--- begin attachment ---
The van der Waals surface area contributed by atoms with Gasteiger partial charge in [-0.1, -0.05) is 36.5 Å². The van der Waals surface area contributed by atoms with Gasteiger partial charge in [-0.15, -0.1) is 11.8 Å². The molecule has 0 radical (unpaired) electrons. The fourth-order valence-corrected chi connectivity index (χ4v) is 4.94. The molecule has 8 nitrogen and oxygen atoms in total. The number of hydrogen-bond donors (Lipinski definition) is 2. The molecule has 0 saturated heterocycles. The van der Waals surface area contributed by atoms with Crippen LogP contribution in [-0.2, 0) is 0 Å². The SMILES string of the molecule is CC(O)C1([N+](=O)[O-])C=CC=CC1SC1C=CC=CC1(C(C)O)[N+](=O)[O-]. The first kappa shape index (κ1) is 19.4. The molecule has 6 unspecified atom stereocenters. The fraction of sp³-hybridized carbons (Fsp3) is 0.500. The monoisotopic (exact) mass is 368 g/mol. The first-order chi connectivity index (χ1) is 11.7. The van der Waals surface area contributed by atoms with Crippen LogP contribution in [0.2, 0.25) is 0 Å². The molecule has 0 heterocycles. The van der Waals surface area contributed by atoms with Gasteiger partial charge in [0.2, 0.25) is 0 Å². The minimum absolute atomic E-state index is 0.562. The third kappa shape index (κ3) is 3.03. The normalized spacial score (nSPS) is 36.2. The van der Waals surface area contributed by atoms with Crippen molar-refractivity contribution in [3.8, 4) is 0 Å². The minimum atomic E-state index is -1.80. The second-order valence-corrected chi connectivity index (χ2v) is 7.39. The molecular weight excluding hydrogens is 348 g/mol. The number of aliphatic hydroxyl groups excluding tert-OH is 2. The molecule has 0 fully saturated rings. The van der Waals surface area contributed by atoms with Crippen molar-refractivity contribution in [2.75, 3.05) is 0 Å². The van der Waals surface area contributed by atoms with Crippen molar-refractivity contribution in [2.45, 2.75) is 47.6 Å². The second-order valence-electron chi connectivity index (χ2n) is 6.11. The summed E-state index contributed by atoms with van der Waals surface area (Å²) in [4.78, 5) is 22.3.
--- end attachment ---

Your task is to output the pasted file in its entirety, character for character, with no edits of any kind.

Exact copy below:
The van der Waals surface area contributed by atoms with Gasteiger partial charge in [-0.1, -0.05) is 36.5 Å². The van der Waals surface area contributed by atoms with Gasteiger partial charge in [-0.15, -0.1) is 11.8 Å². The molecule has 0 radical (unpaired) electrons. The fourth-order valence-corrected chi connectivity index (χ4v) is 4.94. The molecule has 8 nitrogen and oxygen atoms in total. The number of hydrogen-bond donors (Lipinski definition) is 2. The molecule has 0 saturated heterocycles. The van der Waals surface area contributed by atoms with Crippen LogP contribution in [-0.2, 0) is 0 Å². The SMILES string of the molecule is CC(O)C1([N+](=O)[O-])C=CC=CC1SC1C=CC=CC1(C(C)O)[N+](=O)[O-]. The first kappa shape index (κ1) is 19.4. The molecule has 6 unspecified atom stereocenters. The fraction of sp³-hybridized carbons (Fsp3) is 0.500. The monoisotopic (exact) mass is 368 g/mol. The first-order chi connectivity index (χ1) is 11.7. The van der Waals surface area contributed by atoms with Crippen LogP contribution in [0.2, 0.25) is 0 Å². The molecule has 0 heterocycles. The van der Waals surface area contributed by atoms with Gasteiger partial charge in [0.2, 0.25) is 0 Å². The minimum absolute atomic E-state index is 0.562. The third kappa shape index (κ3) is 3.03. The normalized spacial score (nSPS) is 36.2. The van der Waals surface area contributed by atoms with Crippen molar-refractivity contribution in [3.8, 4) is 0 Å². The minimum atomic E-state index is -1.80. The second-order valence-corrected chi connectivity index (χ2v) is 7.39. The molecular weight excluding hydrogens is 348 g/mol. The number of aliphatic hydroxyl groups excluding tert-OH is 2. The molecule has 0 fully saturated rings. The van der Waals surface area contributed by atoms with Crippen molar-refractivity contribution in [2.75, 3.05) is 0 Å². The van der Waals surface area contributed by atoms with Crippen molar-refractivity contribution in [2.45, 2.75) is 47.6 Å². The second-order valence-electron chi connectivity index (χ2n) is 6.11. The summed E-state index contributed by atoms with van der Waals surface area (Å²) in [4.78, 5) is 22.3.